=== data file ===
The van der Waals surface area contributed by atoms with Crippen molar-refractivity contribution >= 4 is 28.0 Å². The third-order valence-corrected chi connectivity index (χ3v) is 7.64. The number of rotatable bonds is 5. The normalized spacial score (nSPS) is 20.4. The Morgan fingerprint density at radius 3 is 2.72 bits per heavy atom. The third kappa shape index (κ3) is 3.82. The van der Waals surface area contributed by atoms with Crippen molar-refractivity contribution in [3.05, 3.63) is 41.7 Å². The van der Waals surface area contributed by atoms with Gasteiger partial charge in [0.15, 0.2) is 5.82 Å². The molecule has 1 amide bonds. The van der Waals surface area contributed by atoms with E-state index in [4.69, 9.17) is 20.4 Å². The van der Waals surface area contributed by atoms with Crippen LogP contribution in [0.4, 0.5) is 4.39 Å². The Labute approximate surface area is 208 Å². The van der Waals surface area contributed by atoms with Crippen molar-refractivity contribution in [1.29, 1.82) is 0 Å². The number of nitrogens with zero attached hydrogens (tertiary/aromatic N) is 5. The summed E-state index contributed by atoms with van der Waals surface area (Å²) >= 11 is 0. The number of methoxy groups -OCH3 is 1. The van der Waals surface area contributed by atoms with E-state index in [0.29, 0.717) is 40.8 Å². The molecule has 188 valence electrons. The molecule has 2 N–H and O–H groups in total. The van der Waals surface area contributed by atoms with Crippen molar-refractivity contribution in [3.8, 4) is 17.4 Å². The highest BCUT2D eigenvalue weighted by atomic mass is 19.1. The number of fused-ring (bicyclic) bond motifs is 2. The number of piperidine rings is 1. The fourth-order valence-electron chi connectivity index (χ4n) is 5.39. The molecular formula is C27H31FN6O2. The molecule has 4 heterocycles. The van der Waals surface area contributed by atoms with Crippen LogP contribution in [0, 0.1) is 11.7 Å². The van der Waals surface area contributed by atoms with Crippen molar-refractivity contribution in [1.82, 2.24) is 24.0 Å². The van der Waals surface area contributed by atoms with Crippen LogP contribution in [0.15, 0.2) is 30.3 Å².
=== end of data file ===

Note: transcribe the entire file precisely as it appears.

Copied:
The van der Waals surface area contributed by atoms with Crippen molar-refractivity contribution >= 4 is 28.0 Å². The third-order valence-corrected chi connectivity index (χ3v) is 7.64. The number of rotatable bonds is 5. The normalized spacial score (nSPS) is 20.4. The Morgan fingerprint density at radius 3 is 2.72 bits per heavy atom. The third kappa shape index (κ3) is 3.82. The van der Waals surface area contributed by atoms with Crippen molar-refractivity contribution in [3.05, 3.63) is 41.7 Å². The van der Waals surface area contributed by atoms with Gasteiger partial charge in [0.15, 0.2) is 5.82 Å². The molecule has 1 amide bonds. The van der Waals surface area contributed by atoms with E-state index in [4.69, 9.17) is 20.4 Å². The van der Waals surface area contributed by atoms with Crippen LogP contribution in [0.4, 0.5) is 4.39 Å². The Labute approximate surface area is 208 Å². The van der Waals surface area contributed by atoms with Crippen molar-refractivity contribution in [1.29, 1.82) is 0 Å². The number of nitrogens with zero attached hydrogens (tertiary/aromatic N) is 5. The summed E-state index contributed by atoms with van der Waals surface area (Å²) >= 11 is 0. The number of methoxy groups -OCH3 is 1. The van der Waals surface area contributed by atoms with E-state index in [0.29, 0.717) is 40.8 Å². The molecule has 188 valence electrons. The molecule has 2 N–H and O–H groups in total. The van der Waals surface area contributed by atoms with Crippen molar-refractivity contribution in [3.8, 4) is 17.4 Å². The highest BCUT2D eigenvalue weighted by atomic mass is 19.1. The number of fused-ring (bicyclic) bond motifs is 2. The number of piperidine rings is 1. The fourth-order valence-electron chi connectivity index (χ4n) is 5.39. The molecular formula is C27H31FN6O2. The molecule has 4 heterocycles. The van der Waals surface area contributed by atoms with Crippen LogP contribution in [0, 0.1) is 11.7 Å². The van der Waals surface area contributed by atoms with Crippen molar-refractivity contribution in [1.82, 2.24) is 24.0 Å². The van der Waals surface area contributed by atoms with Crippen LogP contribution in [0.15, 0.2) is 30.3 Å².